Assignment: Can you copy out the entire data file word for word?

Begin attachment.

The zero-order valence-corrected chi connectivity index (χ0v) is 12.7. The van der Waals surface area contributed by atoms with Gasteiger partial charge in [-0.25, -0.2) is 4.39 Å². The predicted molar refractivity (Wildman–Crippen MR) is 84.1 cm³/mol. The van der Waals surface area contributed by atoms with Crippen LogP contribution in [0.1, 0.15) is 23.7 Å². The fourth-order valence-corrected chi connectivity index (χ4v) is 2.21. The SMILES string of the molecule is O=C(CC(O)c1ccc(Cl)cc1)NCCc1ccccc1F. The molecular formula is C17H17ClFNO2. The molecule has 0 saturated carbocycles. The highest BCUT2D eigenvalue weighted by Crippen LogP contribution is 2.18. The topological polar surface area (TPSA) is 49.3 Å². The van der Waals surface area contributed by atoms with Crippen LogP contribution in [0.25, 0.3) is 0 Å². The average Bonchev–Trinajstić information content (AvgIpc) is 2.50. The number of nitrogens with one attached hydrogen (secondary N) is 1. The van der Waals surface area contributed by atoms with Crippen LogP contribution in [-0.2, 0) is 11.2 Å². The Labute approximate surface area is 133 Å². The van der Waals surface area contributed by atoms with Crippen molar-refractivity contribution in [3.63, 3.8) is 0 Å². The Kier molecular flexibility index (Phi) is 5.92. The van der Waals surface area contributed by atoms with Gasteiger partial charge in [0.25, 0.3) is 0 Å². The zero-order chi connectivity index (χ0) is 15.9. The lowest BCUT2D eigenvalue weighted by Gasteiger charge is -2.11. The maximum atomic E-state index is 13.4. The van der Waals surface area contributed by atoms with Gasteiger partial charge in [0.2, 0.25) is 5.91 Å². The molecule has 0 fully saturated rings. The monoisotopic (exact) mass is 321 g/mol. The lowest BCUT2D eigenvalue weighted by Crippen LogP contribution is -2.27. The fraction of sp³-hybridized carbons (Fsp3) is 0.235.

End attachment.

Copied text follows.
The zero-order valence-corrected chi connectivity index (χ0v) is 12.7. The van der Waals surface area contributed by atoms with Gasteiger partial charge in [-0.25, -0.2) is 4.39 Å². The predicted molar refractivity (Wildman–Crippen MR) is 84.1 cm³/mol. The van der Waals surface area contributed by atoms with Crippen LogP contribution in [0.1, 0.15) is 23.7 Å². The fourth-order valence-corrected chi connectivity index (χ4v) is 2.21. The SMILES string of the molecule is O=C(CC(O)c1ccc(Cl)cc1)NCCc1ccccc1F. The molecular formula is C17H17ClFNO2. The molecule has 0 saturated carbocycles. The highest BCUT2D eigenvalue weighted by Crippen LogP contribution is 2.18. The topological polar surface area (TPSA) is 49.3 Å². The van der Waals surface area contributed by atoms with Crippen LogP contribution in [0.25, 0.3) is 0 Å². The average Bonchev–Trinajstić information content (AvgIpc) is 2.50. The number of nitrogens with one attached hydrogen (secondary N) is 1. The van der Waals surface area contributed by atoms with Crippen LogP contribution in [-0.2, 0) is 11.2 Å². The Labute approximate surface area is 133 Å². The van der Waals surface area contributed by atoms with Crippen molar-refractivity contribution in [3.63, 3.8) is 0 Å². The Kier molecular flexibility index (Phi) is 5.92. The van der Waals surface area contributed by atoms with Gasteiger partial charge in [0.25, 0.3) is 0 Å². The zero-order chi connectivity index (χ0) is 15.9. The lowest BCUT2D eigenvalue weighted by Gasteiger charge is -2.11. The maximum atomic E-state index is 13.4. The van der Waals surface area contributed by atoms with Gasteiger partial charge in [0.2, 0.25) is 5.91 Å². The molecule has 0 fully saturated rings. The monoisotopic (exact) mass is 321 g/mol. The lowest BCUT2D eigenvalue weighted by Crippen LogP contribution is -2.27. The fraction of sp³-hybridized carbons (Fsp3) is 0.235.